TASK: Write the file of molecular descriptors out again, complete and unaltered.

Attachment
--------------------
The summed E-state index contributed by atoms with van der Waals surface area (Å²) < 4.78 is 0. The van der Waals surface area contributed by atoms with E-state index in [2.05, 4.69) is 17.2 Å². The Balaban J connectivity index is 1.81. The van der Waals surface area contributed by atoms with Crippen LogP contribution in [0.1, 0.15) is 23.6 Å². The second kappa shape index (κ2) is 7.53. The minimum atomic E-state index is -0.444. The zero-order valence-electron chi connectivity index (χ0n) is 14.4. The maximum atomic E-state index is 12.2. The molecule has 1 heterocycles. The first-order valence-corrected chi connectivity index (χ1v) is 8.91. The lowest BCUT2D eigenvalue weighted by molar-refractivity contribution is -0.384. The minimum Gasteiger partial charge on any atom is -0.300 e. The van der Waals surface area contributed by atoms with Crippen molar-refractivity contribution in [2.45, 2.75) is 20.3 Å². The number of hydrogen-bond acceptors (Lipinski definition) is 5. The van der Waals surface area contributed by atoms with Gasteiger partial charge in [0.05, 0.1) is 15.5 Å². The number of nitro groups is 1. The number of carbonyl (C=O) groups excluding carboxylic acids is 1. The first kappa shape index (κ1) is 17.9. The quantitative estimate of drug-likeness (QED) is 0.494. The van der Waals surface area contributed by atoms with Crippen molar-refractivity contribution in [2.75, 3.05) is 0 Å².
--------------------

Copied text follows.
The summed E-state index contributed by atoms with van der Waals surface area (Å²) < 4.78 is 0. The van der Waals surface area contributed by atoms with E-state index in [2.05, 4.69) is 17.2 Å². The Balaban J connectivity index is 1.81. The van der Waals surface area contributed by atoms with Crippen LogP contribution in [0.1, 0.15) is 23.6 Å². The second kappa shape index (κ2) is 7.53. The minimum atomic E-state index is -0.444. The zero-order valence-electron chi connectivity index (χ0n) is 14.4. The maximum atomic E-state index is 12.2. The molecule has 1 heterocycles. The first-order valence-corrected chi connectivity index (χ1v) is 8.91. The lowest BCUT2D eigenvalue weighted by molar-refractivity contribution is -0.384. The minimum Gasteiger partial charge on any atom is -0.300 e. The van der Waals surface area contributed by atoms with Crippen molar-refractivity contribution in [2.45, 2.75) is 20.3 Å². The number of hydrogen-bond acceptors (Lipinski definition) is 5. The van der Waals surface area contributed by atoms with Gasteiger partial charge in [0.05, 0.1) is 15.5 Å². The number of nitro groups is 1. The number of carbonyl (C=O) groups excluding carboxylic acids is 1. The first kappa shape index (κ1) is 17.9. The quantitative estimate of drug-likeness (QED) is 0.494. The van der Waals surface area contributed by atoms with Crippen molar-refractivity contribution in [2.75, 3.05) is 0 Å².